This is illustrated by the case of the recently dethroned Matt Amodio, who won 38 straight games and a total of $1.5 million through an easily understood strategy.
Seen in that light, Jeopardy! — the televised game show which presents contestants with answers and challenges them to come up with the right questions — is a fitting metaphor for business competition. Each player is like the CEO of a business that is competing to offer the customer the right answer to their specific problem faster than rivals can.
If that happened, he would bet his entire winnings. His very frequent correct responses gave him a lead that he would keep building until final Jeopardy! — by which point he was so far ahead that he could make a big bet and surpass his rivals — even if he answered incorrectly.
In the first Jeopardy! round, Amodio aimed to come up with the right answer for all the clues with the highest rewards ($1,000) before going to the $800 clues. His goal was to rack up as many points as possible before hitting the Daily Double.
Here are three lessons for business leaders from Amodio’s winning streak.
Rivals could not copy his strategy because he had much broader knowledge and could remember it quickly.
1. Understand your strengths and weaknesses.
My guess is that Amodio’s successful strategy was based on his awareness of his strengths which likely emerged from the amazing analytical abilities he demonstrated in his studies in actuarial science and machine learning.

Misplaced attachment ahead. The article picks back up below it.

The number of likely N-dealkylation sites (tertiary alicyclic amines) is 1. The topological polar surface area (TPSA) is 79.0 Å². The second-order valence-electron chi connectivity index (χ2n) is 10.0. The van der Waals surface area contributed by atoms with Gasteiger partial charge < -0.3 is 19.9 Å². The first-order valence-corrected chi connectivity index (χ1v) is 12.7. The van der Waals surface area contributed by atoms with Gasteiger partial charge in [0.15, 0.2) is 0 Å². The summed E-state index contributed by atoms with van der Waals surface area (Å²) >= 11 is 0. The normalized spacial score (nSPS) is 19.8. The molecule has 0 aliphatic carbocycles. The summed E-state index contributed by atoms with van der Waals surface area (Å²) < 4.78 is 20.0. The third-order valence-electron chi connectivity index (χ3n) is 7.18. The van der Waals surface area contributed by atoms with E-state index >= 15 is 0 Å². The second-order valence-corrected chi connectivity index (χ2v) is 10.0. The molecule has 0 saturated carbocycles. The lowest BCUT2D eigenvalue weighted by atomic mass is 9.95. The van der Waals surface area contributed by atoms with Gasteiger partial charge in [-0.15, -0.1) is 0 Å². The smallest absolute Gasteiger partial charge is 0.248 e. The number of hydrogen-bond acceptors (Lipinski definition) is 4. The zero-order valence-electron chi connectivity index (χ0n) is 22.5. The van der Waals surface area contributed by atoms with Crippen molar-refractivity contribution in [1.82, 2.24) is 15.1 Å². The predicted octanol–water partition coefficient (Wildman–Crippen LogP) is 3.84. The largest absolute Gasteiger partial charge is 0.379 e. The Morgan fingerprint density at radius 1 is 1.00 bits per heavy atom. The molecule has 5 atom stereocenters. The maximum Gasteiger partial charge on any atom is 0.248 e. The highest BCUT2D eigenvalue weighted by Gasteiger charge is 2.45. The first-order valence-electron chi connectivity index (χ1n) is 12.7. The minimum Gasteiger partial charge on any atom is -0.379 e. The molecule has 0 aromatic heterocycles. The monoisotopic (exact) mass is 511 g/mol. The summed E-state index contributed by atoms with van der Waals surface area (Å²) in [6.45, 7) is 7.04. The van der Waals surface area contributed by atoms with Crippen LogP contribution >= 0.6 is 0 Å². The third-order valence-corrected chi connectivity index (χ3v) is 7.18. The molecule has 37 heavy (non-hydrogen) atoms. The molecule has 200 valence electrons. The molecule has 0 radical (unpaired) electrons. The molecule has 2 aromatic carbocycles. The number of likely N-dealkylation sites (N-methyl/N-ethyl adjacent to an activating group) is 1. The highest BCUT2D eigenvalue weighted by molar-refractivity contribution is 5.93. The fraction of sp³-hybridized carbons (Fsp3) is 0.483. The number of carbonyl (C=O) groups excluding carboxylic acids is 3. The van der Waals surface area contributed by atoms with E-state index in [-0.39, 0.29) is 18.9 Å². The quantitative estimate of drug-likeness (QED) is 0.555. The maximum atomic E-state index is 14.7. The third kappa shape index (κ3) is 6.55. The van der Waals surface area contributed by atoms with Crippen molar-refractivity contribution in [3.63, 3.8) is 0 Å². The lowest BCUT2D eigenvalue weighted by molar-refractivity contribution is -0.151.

Knowing your strengths and weaknesses as a leader and as a company is a crucial first step to successful business strategy. To find out, ask and answer the following questions based on objective data: Do you excel at product innovation or at attracting and motivating talent? When customers consider whether to buy your product or one from your competitors, what criteria — e.g., price, quality, service, selection — do they use? How well does your company perform on those customer purchase criteria compared to rivals? In which activities — such as product development, manufacturing, service — do customers perceive your company to be strong compared to rivals? Where do they see you as relatively weak?
The answers to these questions can help you identify your strengths and weaknesses relative to rivals. 2. Follow a strategy that arrays your strengths against rivals’ weaknesses.
While Amodio could not have known his strengths and weaknesses relative to each of the players on each show where he competed, my sense is that he had studied the strategies of the most successful Jeopardy! players. For example, he followed many of the strategies of James Holzhauer who won more money than Amodio by betting more aggressively on Daily Doubles, according to the New York Times. As a business leader, you should use a strategy that arrays your strengths against your rivals’ weaknesses.
3. Adapt quickly and cleverly if your strategy can’t work. Amodio’s strategy of accumulating a big pile, hitting the Daily Double, and getting an insurmountable lead did not always work. If a rival player got to the Daily Double ahead of him, he did not panic. Instead, he calmly made up the difference in the Double Jeopardy! round.
The lesson for business strategist is simple: the firm that offers the customer the most benefit for the price always wins. Incumbents that stick to selling high priced bundles of products that don’t work well ring their own death knells. For example, I have spoken with many founders whose startups have grown much faster than large incumbents by offering a single product that solves the customer’s problem much more effectively at a lower price. The incumbent cannot match the startup’s strategy because doing so would cost it a significant amount of revenue.